On Monday the Ontario MOECC posted the Cap and Trade Program Design Options to the Environmental Registry. The province is seeking public comment on the options under consideration for Ontario’s GHG cap and trade program, including on the timing, scope of the program, setting the caps on GHG emissions, allowance distribution, price stability mechanisms, market design features, compliance requirements, flexibility mechanisms and enforcement. Feedback from the public and stakeholder consultations will inform the development of the final program.
The proposal covers a broad range of sectors, including:
- Electricity generation in Ontario and imported for consumption in Ontario;
- Industrial and large commercial operators in manufacturing, base metal processing, steel, pulp and paper and food processing;
- Transportation fuel, including propane and fuel oil; and
- Distribution of natural gas (e.g. heating fuel).
The proposal provides that the entities would be responsible for their emissions as of January 1, 2017. The first auction of emission allowances would be held in March of 2017. Ontario’s program would be linked with existing cap and trade programs in Quebec and California.
Ontario has set a goal to reduce GHG pollution by 15% below 1990 levels by 2020. Earlier this year, the government announced a target for 2030 - reduction of GHG to 80% below 1990 levels. A 2017 start date means that the cap will need to decline by approximately 3.7% per year to achieve the 2020 targets.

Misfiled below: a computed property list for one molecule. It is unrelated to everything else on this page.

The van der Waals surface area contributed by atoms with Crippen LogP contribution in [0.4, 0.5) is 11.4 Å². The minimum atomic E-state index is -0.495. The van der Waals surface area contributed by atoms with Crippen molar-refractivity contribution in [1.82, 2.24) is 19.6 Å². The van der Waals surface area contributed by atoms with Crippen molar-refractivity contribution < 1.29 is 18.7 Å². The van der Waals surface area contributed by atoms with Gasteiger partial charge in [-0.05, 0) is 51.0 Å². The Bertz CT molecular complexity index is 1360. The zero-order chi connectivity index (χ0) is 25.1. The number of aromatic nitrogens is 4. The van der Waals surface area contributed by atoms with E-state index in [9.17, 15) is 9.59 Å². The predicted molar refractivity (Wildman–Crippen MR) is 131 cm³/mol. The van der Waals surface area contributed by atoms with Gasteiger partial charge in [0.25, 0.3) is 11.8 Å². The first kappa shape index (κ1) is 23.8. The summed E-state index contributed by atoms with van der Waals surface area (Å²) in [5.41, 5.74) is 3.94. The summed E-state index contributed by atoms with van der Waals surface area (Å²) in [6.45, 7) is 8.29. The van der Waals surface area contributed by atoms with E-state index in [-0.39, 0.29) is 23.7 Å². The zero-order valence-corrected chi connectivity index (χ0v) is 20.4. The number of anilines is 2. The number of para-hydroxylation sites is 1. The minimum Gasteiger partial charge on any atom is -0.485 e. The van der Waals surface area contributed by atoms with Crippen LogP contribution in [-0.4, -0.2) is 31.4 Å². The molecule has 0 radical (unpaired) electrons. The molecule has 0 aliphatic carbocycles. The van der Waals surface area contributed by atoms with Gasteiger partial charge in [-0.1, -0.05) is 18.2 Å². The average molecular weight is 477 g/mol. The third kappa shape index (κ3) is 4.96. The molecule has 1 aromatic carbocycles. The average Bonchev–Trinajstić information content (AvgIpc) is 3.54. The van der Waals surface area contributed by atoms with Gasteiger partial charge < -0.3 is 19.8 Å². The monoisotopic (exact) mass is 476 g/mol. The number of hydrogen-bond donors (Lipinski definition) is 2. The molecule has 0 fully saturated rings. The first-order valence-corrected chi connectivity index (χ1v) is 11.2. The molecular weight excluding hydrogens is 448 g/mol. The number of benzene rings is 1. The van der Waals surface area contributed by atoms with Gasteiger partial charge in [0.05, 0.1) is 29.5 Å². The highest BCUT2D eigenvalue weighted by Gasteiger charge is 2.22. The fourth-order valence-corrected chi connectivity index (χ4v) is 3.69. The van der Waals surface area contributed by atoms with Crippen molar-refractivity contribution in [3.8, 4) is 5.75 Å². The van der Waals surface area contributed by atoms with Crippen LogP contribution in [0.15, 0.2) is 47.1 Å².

In an effort to balance the goal of reducing GHG emissions with fostering growth and maintaining a level playing field with existing facilities, new industrial and institutional facilities that begin operation on January 1, 2016 or later and have annual emissions equal to or greater than 25,000 tonnes, would have their compliance obligations start in their third year of operations.
The province has identified certain sectors as emissions intensive and trade exposed. These sectors may experience “carbon leakage” impacts. Carbon leakage describes the shift of production to a jurisdiction with a less stringent carbon pricing policy. The proposal contemplates distributing a portion of the emissions allowances free of charge to large emitters involved in the production of a trade goods which are vulnerable to carbon leakage. Emissions attributable to electricity generation would not be eligible for the free allowances. The remainder of the emission allowances would be sold at auction.
The proposal outlines enforcement mechanism and penalties. For example, where an entity’s emissions exceed their allowances and/or offset credits, that entity would be subject to a three-to-one compliance penalty. The entity would be required to provide three additional allowances for each allowance short, plus the allowance originally required. The province states that it intends to develop rules around administrative monetary penalties that would apply under both the cap and trade regulation, as well as, the emissions reporting regulation.
The MOECC is accepting public comments via the Environmental Registry until December 16, 2015.